With National Science Foundation support, Dr. Mary S. Linn will spend three years collecting Euchee (Yuchi) words and texts and entering the information into a database. The Native American language Euchee is a genetic isolate that was originally spoken in the Southeast. In 1832, the Euchee were removed to Oklahoma, where the tribe of approximately 2,500 people lives today. Only 12 elders continue to speak the language. This project will have two major results. It will produce the first dictionary of the Euchee language, containing approximately 6,000 entries, and providing reliable spellings, grammatical analyses, and example sentences for each word, along with an English-Euchee finder, drawings of culturally specific terms, and full conjugations for verbs. The project will also create a database of Euchee texts, which will provide the most significant resource for future work on Euchee grammar, discourse analysis, folklore and mythology.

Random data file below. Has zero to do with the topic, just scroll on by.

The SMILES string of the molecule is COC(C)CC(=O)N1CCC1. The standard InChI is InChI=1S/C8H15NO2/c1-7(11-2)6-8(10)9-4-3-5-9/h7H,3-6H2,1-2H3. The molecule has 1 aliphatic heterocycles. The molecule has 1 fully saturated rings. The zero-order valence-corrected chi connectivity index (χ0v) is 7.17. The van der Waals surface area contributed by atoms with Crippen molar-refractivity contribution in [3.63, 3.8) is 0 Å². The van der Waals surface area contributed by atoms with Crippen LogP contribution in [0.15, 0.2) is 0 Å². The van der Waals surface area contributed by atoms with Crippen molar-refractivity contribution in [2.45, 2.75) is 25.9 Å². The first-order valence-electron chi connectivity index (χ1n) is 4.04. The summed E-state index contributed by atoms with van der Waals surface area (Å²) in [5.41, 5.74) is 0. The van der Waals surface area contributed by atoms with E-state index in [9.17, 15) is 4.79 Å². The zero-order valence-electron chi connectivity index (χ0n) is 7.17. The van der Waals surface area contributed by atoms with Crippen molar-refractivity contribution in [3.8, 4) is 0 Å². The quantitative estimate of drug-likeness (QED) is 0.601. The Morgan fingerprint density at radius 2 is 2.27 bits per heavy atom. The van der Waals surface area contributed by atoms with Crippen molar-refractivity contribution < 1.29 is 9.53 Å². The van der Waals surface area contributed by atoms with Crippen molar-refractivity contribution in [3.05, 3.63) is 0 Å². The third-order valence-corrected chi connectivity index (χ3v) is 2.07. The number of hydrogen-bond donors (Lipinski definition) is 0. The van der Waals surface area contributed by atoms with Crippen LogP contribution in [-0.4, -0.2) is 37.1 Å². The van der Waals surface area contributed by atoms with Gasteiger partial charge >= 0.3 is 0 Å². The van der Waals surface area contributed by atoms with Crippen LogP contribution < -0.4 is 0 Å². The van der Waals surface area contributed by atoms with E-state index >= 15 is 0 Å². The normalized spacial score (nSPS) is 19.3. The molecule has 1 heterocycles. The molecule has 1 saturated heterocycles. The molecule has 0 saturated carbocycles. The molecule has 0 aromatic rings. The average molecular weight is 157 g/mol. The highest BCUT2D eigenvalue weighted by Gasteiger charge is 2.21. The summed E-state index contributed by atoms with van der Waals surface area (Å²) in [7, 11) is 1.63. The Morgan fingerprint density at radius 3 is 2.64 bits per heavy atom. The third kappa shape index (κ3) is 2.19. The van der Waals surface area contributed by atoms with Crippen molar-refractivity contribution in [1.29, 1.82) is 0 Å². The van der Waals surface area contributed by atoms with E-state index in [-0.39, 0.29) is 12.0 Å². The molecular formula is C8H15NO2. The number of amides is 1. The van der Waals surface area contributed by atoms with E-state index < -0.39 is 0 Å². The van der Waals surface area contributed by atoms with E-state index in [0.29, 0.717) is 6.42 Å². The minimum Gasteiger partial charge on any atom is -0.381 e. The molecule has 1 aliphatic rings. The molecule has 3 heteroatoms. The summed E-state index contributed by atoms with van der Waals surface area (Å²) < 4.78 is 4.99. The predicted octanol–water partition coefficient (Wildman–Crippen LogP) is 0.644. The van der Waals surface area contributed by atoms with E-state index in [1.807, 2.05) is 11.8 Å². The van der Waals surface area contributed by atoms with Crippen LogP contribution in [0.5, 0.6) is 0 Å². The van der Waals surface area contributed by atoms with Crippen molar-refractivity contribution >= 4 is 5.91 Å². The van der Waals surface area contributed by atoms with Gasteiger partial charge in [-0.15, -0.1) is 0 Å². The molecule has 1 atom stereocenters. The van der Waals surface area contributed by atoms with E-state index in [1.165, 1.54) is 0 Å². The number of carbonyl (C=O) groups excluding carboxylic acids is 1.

This project will contribute significantly to the Euchee language and revitalization programs. The dictionary will provide a much-needed tool for teachers and language learners. The database and its sound files can create supplementary learner's dictionaries, CD dictionaries and teaching materials, and Euchee literature. The dictionary and database will add to the growing resources for researchers interested in historical and comparative studies of the indigenous languages of the Southeast, and it will be the main resource for investigating possible distant genetic relationships to Euchee. The project will also be of interest to researchers working in linguistic typology, ethnohistory, folklore, and anthropology.